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Make no mistake about it, this was an early, primitive 3D adventure game. Yet, it managed to avoid the awful that-sure-hasn’t-held-up-well look of other early entries, and this is probably the biggest key to the game successfully surviving the remaster treatment. The characters were very purposefully designed to be highly stylized and work within the polygon and texture resolution limitations their early 3D engine provided. In short, though 3D, the characters were inherently flat. This has allowed the upped resolution to really shine through in the remaster; providing an easy surface to paint higher resolution textures onto.

Where the visual upgrades fall short are in some of the background work and the cinematics. Manny and his counterparts are looking good in-game with clean lines showcased on their simplistic textures; it’s a big jolt to head into a cutscene and see the screen become noisy and muddy, and watch the sharp lines on characters become heavily jagged. It’s a shame these scenes couldnt be completely re-rendered from scratch into cleaner versions.

Similarly to the cutscenes, there is some mixed quality in the area of voice recordings. Here and there you will find the audio scratchy or distorted – I’m not sure if this a byproduct of original low bit-rate recordings, “hot” mics, or both. They still sound good though, and again, I have to say how top-notch the voice acting is. This is very well-written dialogue for certain, but the style and character with which it is delivered, makes it even better. The music received the full upgrade package. Peter McConnell has done some amazing work over the years, including Monkey Island 2, Full Throttle, The Dig and numerous Star Wars games while at LucasArts. Grim Fandango was another feather in his composing cap. In Remastered, he gets to oversee the Melbourne Symphony in the recording of orchestral versions of many of the game’s tracks to pair with the live swing music it already had. The results are fantastic – they really fit the comical, neo-noir mash-up of the game.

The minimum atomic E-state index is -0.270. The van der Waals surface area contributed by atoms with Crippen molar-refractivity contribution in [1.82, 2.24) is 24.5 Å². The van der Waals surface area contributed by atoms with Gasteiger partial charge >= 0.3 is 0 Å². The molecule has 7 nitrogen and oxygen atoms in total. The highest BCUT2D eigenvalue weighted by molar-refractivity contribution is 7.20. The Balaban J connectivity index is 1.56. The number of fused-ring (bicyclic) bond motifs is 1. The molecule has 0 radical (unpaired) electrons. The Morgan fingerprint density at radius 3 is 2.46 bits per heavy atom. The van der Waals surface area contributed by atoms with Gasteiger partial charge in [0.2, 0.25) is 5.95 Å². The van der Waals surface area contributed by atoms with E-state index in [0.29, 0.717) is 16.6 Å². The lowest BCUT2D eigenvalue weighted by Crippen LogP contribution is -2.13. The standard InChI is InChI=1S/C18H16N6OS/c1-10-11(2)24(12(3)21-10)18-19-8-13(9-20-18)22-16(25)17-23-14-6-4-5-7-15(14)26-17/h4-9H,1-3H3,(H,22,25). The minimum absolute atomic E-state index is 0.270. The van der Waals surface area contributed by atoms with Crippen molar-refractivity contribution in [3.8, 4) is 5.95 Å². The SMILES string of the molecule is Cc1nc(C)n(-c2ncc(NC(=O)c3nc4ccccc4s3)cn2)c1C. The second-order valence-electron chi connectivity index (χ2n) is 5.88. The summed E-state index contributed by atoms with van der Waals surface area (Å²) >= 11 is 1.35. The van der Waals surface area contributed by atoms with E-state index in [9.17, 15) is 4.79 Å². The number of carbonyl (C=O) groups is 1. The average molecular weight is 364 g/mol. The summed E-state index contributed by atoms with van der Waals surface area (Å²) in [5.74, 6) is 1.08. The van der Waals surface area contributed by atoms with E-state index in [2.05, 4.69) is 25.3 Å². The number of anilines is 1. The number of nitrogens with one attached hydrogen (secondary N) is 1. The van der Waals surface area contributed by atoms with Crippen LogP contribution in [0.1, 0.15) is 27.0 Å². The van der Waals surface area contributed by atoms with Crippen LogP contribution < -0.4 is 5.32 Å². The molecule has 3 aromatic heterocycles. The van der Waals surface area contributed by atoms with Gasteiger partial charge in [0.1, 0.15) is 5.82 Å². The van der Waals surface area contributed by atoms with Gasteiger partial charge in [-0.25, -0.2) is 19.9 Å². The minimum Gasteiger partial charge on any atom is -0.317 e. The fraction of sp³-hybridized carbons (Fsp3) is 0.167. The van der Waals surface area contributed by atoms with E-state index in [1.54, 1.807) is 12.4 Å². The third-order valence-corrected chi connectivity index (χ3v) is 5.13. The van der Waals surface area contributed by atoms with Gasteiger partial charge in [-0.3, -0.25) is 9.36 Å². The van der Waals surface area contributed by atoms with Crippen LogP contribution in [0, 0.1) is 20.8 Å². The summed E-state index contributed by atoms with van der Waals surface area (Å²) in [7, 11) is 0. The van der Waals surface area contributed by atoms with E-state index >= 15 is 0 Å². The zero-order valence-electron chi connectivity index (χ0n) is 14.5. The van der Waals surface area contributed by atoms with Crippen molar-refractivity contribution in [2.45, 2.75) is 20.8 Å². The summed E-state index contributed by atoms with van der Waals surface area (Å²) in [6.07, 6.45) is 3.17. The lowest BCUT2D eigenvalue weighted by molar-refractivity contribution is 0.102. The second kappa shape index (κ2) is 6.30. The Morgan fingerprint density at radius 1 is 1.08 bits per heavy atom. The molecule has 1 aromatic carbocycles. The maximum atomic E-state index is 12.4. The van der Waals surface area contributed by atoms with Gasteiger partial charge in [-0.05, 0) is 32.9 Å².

Manny: As a rule, I never touch anything more sophisticated and delicate than myself.

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Nitpicking aside, I really don’t have anything bad to say about the game. My biggest complaint with the original release were the infuriating tank controls, but those have been replaced with an easy-to-use, classic style point-and-click interface. So, what do I have to complain about? But then again, this game is specifically made for someone like me – who grew up playing classic adventure games, appreciates a good story with smart dialogue, and enjoys a healthy dose of wit in the mix. I honestly also believe that a huge amount of this positive feeling comes from the fact that it has been so long since we’ve seen this game. This is not something that was 5-6 years old or even less, being remastered, as has been the “HD Remaster” trend of late. I knocked off some points for the Resident Evil HD Remaster, because I had loftier expectations for it, and a lot of that probably had to do with the fact that I have played iterations and remakes of that title already.

Grim Fandango is truly a classic, enjoyable adventure game from a time when the genre was king. At the ripe old age of 16 and at a time when the genre has once again hit its stride, this was the perfect time to bring back the title that was “the last of its kind”. I really hope it does well. With the announcements of a new Syberia game, new entries into the Longest Journey series, as well as Broken Sword and a new Tex Murphy, I can’t help but hope that thoughts of a sequel find their way to fruition. But I’m content to play this remaster for now, and then a second time for the included developer commentary.

For those that have played it before, this is still the same game you’ve loved forever. For those who missed this one the first time around, or weren’t even alive to experience it, it’s well worth the $14.99 price tag. If you hate adventure games and “walking simulators” or “interactive stories”, there’s nothing here that will probably change your mind. Sad though, because this is a great gaming experience. Welcome back, Manny. We missed you. And… very special thanks to Disney, for releasing their special, kung-fu death-grip on a LucasArts IP, and even more thanks to Sony for helping get this (re)made!

Grim Fandango Remastered is available on PC and PS4. This game was reviewed on PC via Steam.

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James Schumacher
Freelance writer and used-to-be artist based out of the Pacific Northwest. I studied Game Art & Design in college. I have been writing web content for the last 6 years, including for my own website dedicated to entertainment, gaming & photography. I have been playing games dating back to the NES era. My other interests are film, books and music. I sometimes pretend to be great at photography. You can find me on Youtube, Twitch, Twitter, 500px, DeviantArt and elsewhere under my nick: JamesInDigital.